There is a famous riff from Chris Rock where he stated that those who did such tasks such as taking care of their kids, shouldn't really be given too much credit for it. Or those who have never been to jail shouldn't be celebrated.
Hey, what do they want? A cookie?
After all, that's what they're supposed to do.
Which is precisely what Janibek Alimkhanuly (who from now on will be referred to as just 'Janibek') and David Benavidez did on Saturday night, as they squashed overmatched foes. Yes, they were impressive in blowing out Danny Dignum and David Lemieux (in two and three rounds, respectively), but again..
They did what they were supposed to do.
Mikey Williams/Top Rank
Janibek captured the WBO interim middleweight title with a highlight reel KO that was perfectly executed with a left uppercut at the Resorts World Las Vegas in front of a national audience watching on ESPN. Under the tutelage of Buddy McGirt, this Kazak has steadily improved and despite just a dozen bouts under his belt (12-0, 8 KOs), he emphatically stamped his arrival as a player in the 160-pound class.
He's a strong punching southpaw, with an impressive set of skills, who is well built and oozes confidence. Just 29 years old, it looks like his best boxing is still in front of him. Coming into the weekend, the Ring Magazine rated him sixth in the division, but that seems a bit low based on the eye test. Keep this in mind, the reason why he faced Dignum is because Demetrius Andrade vacated the WBO belt, and Jaime Munguia was once again steered towards the path of least resistance by Golden Boy Promotions.
The biggest quandary for Janibek's management (which is headed by Egis Klimas) and Top Rank is that he is the very definition of high risk-low reward. Yes, he is a formidable fighter, but one that has very little commercial appeal outside the hardcore fans, at the moment.
It will be interesting to see just who will be willing to face 'Qazaq Style' in the near future.
Later on that night at the Gila River Arena in Glendale, Arizona, Benavidez dispatched Lemieux in short order as the featured performer on Showtime. Unfortunately, this was exactly the physical mismatch that nearly everyone had forecasted as this fight was announced a couple of months ago.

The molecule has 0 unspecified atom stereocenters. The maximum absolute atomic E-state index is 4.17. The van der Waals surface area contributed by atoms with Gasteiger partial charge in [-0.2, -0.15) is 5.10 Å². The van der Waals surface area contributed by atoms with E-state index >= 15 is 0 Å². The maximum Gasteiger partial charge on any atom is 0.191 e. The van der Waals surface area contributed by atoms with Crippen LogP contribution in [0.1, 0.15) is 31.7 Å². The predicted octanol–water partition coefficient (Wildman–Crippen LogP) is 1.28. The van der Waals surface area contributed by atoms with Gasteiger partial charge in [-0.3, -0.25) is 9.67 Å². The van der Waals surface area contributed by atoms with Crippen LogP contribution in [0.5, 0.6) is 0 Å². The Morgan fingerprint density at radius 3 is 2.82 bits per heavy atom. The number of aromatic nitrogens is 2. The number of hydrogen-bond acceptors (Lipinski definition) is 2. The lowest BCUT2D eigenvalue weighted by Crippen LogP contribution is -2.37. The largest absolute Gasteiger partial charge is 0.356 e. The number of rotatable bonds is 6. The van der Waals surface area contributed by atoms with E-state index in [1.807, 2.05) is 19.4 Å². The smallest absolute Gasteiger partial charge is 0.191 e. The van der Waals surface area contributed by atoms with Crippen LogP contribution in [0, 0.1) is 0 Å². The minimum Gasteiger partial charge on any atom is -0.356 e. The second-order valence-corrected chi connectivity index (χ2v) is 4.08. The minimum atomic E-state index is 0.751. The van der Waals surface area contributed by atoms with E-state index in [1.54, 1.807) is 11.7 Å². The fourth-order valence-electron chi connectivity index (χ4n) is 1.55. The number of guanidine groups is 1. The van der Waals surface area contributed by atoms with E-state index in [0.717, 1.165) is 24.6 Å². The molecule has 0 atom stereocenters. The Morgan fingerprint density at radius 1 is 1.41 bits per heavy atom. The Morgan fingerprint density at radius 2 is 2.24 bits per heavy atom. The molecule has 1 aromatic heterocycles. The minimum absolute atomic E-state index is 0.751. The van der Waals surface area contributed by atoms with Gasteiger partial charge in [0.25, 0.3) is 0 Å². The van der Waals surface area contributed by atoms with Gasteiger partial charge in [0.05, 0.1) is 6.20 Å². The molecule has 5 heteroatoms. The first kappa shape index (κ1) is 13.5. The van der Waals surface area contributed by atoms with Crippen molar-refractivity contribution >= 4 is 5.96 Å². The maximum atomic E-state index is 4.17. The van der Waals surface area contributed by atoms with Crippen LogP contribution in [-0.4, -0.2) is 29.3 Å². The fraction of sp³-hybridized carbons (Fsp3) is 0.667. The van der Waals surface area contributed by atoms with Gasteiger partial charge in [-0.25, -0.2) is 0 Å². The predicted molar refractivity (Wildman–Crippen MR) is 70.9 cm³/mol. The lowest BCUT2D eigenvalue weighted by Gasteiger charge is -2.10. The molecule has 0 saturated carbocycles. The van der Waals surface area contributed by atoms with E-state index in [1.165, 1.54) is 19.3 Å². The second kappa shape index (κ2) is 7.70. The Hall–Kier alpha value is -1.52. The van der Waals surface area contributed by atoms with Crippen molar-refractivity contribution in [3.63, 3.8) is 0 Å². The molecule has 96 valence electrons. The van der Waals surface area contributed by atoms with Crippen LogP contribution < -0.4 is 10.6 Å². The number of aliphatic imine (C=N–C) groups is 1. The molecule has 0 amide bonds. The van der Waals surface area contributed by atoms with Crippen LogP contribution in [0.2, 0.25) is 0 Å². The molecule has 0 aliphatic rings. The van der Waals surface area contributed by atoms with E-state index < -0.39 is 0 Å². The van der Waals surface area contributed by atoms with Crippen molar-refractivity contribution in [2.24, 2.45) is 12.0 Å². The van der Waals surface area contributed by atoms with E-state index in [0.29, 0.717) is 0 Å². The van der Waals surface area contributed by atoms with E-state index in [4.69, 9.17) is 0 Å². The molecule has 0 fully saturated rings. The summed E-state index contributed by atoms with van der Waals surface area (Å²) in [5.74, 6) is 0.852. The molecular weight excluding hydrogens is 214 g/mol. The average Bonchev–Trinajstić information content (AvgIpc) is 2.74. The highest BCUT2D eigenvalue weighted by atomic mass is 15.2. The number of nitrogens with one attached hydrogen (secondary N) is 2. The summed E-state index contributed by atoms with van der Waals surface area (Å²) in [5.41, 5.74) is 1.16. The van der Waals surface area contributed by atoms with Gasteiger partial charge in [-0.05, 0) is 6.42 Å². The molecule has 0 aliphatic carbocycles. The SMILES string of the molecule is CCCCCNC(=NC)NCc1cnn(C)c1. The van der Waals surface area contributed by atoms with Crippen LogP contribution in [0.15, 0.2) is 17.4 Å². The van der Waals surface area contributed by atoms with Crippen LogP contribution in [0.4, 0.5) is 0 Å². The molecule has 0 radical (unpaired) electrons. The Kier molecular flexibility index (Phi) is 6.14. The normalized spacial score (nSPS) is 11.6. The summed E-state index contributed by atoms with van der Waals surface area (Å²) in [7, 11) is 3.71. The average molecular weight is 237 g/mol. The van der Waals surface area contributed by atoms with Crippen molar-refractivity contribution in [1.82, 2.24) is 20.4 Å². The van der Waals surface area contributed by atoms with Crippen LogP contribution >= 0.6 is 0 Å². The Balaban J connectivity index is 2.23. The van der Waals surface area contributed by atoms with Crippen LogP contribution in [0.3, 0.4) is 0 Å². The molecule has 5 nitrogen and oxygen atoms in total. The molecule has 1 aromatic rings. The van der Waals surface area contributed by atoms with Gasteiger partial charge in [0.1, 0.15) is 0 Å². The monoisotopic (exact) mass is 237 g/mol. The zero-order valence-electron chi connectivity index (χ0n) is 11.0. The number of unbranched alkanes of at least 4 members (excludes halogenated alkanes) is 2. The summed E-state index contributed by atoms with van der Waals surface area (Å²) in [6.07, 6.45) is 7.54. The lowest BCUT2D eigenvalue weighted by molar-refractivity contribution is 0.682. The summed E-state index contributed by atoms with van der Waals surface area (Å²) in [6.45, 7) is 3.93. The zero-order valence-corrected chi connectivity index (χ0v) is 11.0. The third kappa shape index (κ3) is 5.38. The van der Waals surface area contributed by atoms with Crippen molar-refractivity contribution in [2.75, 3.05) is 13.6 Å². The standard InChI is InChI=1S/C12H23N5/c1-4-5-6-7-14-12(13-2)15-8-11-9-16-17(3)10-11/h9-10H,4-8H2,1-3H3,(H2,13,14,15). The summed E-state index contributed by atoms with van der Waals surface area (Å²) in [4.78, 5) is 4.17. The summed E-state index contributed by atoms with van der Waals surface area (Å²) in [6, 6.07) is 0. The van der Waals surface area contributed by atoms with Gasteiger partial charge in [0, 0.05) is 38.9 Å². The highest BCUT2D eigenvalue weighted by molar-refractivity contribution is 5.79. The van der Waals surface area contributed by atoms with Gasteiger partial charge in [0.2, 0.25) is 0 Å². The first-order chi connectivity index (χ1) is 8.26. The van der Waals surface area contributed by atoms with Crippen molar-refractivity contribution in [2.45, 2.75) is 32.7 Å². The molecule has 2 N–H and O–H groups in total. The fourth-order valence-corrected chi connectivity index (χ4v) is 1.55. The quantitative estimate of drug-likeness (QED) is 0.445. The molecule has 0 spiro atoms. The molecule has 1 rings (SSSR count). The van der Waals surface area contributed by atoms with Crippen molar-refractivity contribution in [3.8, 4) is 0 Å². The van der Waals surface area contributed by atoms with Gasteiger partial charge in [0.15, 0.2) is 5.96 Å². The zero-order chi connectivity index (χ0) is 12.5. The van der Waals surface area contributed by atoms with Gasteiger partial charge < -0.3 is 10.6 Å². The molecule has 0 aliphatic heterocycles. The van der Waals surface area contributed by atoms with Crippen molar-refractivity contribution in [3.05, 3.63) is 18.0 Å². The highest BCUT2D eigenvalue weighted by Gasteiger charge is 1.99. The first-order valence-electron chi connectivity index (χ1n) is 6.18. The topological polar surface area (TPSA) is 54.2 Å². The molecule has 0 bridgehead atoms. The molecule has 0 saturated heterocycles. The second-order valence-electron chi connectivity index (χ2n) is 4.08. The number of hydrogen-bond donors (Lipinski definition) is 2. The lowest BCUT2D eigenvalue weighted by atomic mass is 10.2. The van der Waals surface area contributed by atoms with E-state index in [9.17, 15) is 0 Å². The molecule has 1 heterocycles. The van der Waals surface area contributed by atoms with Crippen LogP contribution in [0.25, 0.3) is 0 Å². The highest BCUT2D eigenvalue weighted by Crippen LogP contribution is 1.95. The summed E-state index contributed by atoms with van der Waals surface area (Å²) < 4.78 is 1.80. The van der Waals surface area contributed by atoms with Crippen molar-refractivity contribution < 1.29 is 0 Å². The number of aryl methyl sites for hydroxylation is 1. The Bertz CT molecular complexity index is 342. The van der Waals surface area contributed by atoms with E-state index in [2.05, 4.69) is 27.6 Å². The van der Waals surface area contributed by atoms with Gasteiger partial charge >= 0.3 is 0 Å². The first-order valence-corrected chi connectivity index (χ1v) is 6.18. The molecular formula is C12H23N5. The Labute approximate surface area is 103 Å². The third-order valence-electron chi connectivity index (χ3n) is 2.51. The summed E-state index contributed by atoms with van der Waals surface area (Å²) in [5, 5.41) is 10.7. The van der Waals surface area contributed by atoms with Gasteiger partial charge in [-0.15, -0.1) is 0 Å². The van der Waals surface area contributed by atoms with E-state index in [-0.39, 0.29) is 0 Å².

Esther Lin, Showtime Sports
While Lemieux was once a middleweight of note, he was nothing more than a bloated boxer against Benavidez, who looks more or less like a cruiserweight come fight nights. No matter what he threw, and how hard he tried, he could never dent the armor of Benavidez. But on the flip side, Lemieux was hurt by numerous clean shots that came from one of the most fearsome offensive machines in the sport.
This contest was very close to coming to a conclusion in one round as Lemieux was hit by a barrage of power punches. Then he was sent to the canvas in the second, before a merciful corner threw in the towel during the third as he was getting hit with another torrent of leather.
Benavidez, a former two-time WBC belt-holder at 168, with this effort created a real buzz for himself. The fact he faced a faded fighter, is overlooked by many, but much of this game is about perception. And now there is a vast sect of boxing fans who believe he is the greatest threat to Canelo Alvarez at super middleweight. Yeah, there could be some recency bias, but who wouldn't want to see that match-up down the line?
Currently, Alvarez is the Ring Magazine champion in that division, with Benavidez rated as the top contender.
Yet Alvarez, coming off an unsuccessful gambit versus WBA light heavyweight champion, Dmitry Bivol, is aligned with DAZN/Matchroom Sports for the time being, and will probably face arch-nemesis, Gennadiy Golovkin, for the third time in the fall.
Esther Line, Showtime Sports